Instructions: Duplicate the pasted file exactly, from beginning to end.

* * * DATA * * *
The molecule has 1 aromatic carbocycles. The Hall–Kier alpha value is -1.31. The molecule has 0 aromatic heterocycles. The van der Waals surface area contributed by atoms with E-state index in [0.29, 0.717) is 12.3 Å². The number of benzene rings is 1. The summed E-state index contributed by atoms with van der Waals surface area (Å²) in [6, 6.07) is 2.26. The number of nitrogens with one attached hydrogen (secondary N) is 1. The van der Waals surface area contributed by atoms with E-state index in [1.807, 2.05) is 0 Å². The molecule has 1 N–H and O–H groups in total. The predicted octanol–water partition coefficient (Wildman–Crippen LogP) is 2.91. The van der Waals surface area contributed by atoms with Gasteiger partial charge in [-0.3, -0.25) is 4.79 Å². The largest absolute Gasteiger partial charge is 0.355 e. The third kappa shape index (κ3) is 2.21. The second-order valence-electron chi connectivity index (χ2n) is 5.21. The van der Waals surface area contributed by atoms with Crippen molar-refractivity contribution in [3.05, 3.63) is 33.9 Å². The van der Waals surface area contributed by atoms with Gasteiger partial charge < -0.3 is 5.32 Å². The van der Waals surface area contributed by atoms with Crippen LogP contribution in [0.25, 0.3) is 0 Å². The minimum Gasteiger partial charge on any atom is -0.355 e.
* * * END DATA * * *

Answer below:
The molecule has 1 aromatic carbocycles. The Hall–Kier alpha value is -1.31. The molecule has 0 aromatic heterocycles. The van der Waals surface area contributed by atoms with E-state index in [0.29, 0.717) is 12.3 Å². The number of benzene rings is 1. The summed E-state index contributed by atoms with van der Waals surface area (Å²) in [6, 6.07) is 2.26. The number of nitrogens with one attached hydrogen (secondary N) is 1. The van der Waals surface area contributed by atoms with E-state index in [1.807, 2.05) is 0 Å². The molecule has 1 N–H and O–H groups in total. The predicted octanol–water partition coefficient (Wildman–Crippen LogP) is 2.91. The van der Waals surface area contributed by atoms with Gasteiger partial charge in [-0.3, -0.25) is 4.79 Å². The largest absolute Gasteiger partial charge is 0.355 e. The third kappa shape index (κ3) is 2.21. The second-order valence-electron chi connectivity index (χ2n) is 5.21. The van der Waals surface area contributed by atoms with Crippen molar-refractivity contribution in [3.05, 3.63) is 33.9 Å². The van der Waals surface area contributed by atoms with Gasteiger partial charge < -0.3 is 5.32 Å². The van der Waals surface area contributed by atoms with Crippen LogP contribution in [0.25, 0.3) is 0 Å². The minimum Gasteiger partial charge on any atom is -0.355 e.